Who created exponential regression? Is this the first transcendental function used in regression?

Who created exponential regression? Is this the first transcendental function used in regression? Fisher's paper just mentioned the polynomial version. ...
16
votes
2answers
482 views

Why is it called the “standard” deviation?

I have a simple - and possibly obviously trivial - question: why is the standard deviation called just that, "standard"? Is it because it standardizes the comparison of data sets and results with ...
5
votes
2answers
535 views

Etymology of “cluster” in the context of cluster analysis

I'm trying to track down the origins of the word "cluster" and its usage in the context of cluster analysis. Please, does anyone know when and by whom it was first used? Perhaps there was a paper or ...
1
vote
1answer
114 views

Who invented dummy variables?

A long time ago I surfed the web and I look a piece of information about the inventors of dummy variables. I recall they were two american economists (father and son). I have tried to find that ...
1
vote
0answers
39 views

Using Markov Chain Monte Carlo to compute the chances that a particular solitaire laid out with 52 cards would come out successfully

Based on some references I got from another question I learned that: While convalescing from an illness in 1946, Stan Ulam was playing solitaire. It, then, occurred to him to try to compute the ...
1
vote
1answer
87 views

Who is the creator or inventor of coefficient of determination (R-squared)?

Who is the creator or inventor of coefficient of determination (R-squared) ? I know that Galton invented correlation.
1
vote
1answer
178 views

Do I need to be a mathematician to be more than an expert in machine learning? [closed]

Machine learning has its roots principally in mathematics so if I wanted to be not only an expert but an innovator in this area would I have to be a computer scientist or would I need to be a ...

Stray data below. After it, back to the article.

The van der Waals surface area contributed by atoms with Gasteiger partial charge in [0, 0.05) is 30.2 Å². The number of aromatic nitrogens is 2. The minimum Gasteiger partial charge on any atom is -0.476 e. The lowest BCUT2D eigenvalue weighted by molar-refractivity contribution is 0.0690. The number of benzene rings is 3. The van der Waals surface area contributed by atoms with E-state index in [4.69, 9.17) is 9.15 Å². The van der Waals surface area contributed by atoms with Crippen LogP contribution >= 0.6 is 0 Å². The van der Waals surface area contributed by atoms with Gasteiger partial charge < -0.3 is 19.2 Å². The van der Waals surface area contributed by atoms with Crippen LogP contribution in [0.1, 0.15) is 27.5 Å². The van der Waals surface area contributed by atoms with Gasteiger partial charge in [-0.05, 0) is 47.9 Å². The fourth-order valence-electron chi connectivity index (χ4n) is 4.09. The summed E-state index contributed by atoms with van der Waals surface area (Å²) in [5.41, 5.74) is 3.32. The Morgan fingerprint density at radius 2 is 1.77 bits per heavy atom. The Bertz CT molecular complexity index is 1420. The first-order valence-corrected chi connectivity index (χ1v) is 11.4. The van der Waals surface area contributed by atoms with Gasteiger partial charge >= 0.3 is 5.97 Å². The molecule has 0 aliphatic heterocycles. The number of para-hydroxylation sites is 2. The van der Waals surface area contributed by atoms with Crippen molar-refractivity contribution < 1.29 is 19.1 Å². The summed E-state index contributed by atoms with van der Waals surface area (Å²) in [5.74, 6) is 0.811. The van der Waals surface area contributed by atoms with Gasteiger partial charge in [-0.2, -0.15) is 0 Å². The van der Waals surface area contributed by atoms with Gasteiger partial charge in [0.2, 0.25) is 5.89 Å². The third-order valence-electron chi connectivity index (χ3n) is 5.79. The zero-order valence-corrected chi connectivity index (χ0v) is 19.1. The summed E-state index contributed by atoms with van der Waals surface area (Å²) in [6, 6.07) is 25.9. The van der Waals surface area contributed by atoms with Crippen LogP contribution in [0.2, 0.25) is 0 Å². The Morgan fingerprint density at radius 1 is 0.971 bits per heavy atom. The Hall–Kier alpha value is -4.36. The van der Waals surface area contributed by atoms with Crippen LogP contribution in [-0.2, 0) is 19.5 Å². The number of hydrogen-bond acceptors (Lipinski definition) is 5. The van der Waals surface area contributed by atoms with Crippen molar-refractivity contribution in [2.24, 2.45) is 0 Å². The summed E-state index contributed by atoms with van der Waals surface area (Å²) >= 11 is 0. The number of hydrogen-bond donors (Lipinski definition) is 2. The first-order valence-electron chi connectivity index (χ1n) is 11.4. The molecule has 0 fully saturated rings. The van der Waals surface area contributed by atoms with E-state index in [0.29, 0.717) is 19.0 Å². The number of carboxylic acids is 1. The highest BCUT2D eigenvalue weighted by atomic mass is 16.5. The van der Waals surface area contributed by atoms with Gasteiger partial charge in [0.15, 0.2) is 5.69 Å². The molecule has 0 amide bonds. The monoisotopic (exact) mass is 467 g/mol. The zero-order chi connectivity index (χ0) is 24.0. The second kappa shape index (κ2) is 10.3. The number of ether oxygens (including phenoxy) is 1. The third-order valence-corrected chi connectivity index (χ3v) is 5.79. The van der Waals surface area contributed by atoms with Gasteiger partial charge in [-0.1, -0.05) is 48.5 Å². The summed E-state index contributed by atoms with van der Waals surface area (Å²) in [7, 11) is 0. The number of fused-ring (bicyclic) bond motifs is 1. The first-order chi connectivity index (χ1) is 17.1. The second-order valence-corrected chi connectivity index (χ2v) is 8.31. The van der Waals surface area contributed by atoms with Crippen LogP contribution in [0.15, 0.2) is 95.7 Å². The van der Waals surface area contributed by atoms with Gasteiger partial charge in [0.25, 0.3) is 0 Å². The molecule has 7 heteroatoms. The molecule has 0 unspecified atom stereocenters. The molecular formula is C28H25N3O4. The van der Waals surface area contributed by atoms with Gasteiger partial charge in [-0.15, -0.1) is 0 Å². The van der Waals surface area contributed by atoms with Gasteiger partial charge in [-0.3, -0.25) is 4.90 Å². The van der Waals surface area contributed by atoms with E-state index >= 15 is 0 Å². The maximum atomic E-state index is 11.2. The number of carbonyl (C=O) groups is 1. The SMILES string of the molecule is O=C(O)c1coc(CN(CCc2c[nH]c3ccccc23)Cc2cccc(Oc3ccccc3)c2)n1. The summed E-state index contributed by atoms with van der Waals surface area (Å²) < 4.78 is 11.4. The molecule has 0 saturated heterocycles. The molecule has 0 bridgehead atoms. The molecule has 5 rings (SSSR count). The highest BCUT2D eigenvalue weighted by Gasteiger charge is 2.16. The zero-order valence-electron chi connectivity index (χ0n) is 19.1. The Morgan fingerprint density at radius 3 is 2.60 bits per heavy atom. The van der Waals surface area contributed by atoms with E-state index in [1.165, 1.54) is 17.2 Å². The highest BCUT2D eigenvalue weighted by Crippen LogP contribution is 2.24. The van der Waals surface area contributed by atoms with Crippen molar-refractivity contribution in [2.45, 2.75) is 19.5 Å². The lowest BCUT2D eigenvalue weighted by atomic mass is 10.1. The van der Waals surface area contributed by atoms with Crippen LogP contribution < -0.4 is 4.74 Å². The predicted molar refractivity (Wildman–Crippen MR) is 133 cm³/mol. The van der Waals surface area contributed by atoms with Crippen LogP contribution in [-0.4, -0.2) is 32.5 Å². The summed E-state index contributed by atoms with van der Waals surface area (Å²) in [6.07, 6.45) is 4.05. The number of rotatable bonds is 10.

4
votes
2answers
98 views

What is the famous data set that looks totally different but has similar summary stats?

There is a famous example of a collection of datasets with similar summary statistics like mean, standard deviation etc., whose visual appearances are totally different. It is named after the famous ...
1
vote
0answers
19 views

Early electric perceptron [closed]

As I was reading up about the perceptron, wikipedia has a tidbit that says an early prototype of the perceptron had potentiometers for weights and servos to change the weights. Would any one have a ...
1
vote
0answers
30 views

Who first suggested to approximate phases from a time series via marker events?

A rather simple approach to approximating an instantaneous (unwrapped) phase $φ$ from a time series is as follows: Define some a appropriate marker events (e.g., upwards zero crossings) $t_0 < … ...
4
votes
0answers
106 views

Did the Eggenberger-Pólya (1923) paper derive the negative binomial distribution with real-valued parameter?

The negative binomial distribution can be derived in many ways, but two famous ones are due to Greenwood & Yule (1920) and Eggenberger & Pólya (1923). Greenwood & Yule assumed unobserved ...
0
votes
0answers
17 views

Cross correlation using photographic film

I used to work for a guy who told me about working for an oil company, probably in the 1960's, doing cross correlation work by sliding two pieces of developed film strips across each other (maybe they ...
6
votes
1answer
122 views

What are some good references on how probability theory got mathematically rigorous?